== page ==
Romance and New York City go together like the red heart and “NY” in Milton Glaser’s famous logo. Jill Andresevic’s documentary Love Etc. covers both sprawling subjects with the perfunctory efficiency of a whirlwind weekend visit—a landmark or two, an ethnic neighborhood, a trip downtown, and a commemorative T-shirt. The five subjects it follows are all from different parts of the city and are in different stages of relationships. There’s Ethan, a divorced single-dad construction worker from Forest Hills; Chitra and Mahendra, an Indian couple from Jamaica Hills who are preparing to marry; Scott, a gay theater director who lives in Harlem and hopes to find someone who accepts the two children he’s just had with a surrogate; Gabriel and Danielle, SoHo high-school seniors; and Albert and Marion, a Canarsie couple who’ve been married 48 years and are now dealing with Marion’s dementia.
The last pair—he’s a songwriter, she’s a lyricist, they lived next door to each other for years, but didn’t meet—are most poignantly reminiscent of one of the film’s apparent touchstones, the interviews that punctuate When Harry Met Sally… None of the other storylines achieve that kind of charm, and most proceed with a lightweight disposability more in line with the rhythms of reality TV. Some of the film’s threads are more compelling than others, though all receive equal treatment. The SoHo storyline, for instance, has all the potency of being trapped in an elevator with two teenagers cooing about how much they’ll miss each other when they go off to college, and Ethan, while a devoted father, is boorish about women. Chitra and Mahendra, on the other hand, are enmeshed in a tangle of conflicting cultural and gender-identity expectations that could have used more time to unravel, and Scott’s sections are so focused on the arrival of his infants that his love life becomes an afterthought.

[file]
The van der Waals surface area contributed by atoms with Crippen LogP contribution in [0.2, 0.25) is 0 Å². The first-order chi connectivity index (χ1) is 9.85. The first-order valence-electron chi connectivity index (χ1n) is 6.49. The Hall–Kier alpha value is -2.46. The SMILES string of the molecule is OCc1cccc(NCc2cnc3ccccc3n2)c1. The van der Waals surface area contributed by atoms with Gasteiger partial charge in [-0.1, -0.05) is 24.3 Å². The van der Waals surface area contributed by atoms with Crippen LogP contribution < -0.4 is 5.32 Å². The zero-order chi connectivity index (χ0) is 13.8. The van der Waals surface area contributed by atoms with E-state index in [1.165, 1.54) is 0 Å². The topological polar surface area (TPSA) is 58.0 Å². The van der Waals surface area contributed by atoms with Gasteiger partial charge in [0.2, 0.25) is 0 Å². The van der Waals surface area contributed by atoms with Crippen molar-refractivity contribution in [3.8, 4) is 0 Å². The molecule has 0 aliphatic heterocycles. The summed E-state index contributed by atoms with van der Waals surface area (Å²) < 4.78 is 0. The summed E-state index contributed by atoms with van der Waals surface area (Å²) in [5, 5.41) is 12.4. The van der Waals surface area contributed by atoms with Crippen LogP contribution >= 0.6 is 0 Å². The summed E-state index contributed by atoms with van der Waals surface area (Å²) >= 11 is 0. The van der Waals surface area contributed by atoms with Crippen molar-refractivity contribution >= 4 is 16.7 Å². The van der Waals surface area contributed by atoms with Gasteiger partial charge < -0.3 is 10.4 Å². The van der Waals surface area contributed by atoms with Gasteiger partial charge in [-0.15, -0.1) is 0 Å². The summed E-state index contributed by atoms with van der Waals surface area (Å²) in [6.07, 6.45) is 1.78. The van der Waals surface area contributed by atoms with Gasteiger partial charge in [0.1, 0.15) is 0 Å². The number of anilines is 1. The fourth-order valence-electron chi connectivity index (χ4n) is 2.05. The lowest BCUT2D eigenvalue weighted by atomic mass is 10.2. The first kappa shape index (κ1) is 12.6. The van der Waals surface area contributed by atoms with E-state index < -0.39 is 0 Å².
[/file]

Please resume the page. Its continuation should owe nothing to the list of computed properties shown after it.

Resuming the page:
Love Etc.’s cross-section of New Yorkers simply isn’t as captivating as its cross-section of New York, particularly the Queens and Brooklyn neighborhoods that rarely grace the screen. The film’s central romance is unquestionably with the city itself, as Andresevic uses loving shots of it to knit together the characters’ journeys. It’s too bad the wanness of the majority of those storylines makes it seem more like a fling than a relationship with any chance of going the distance.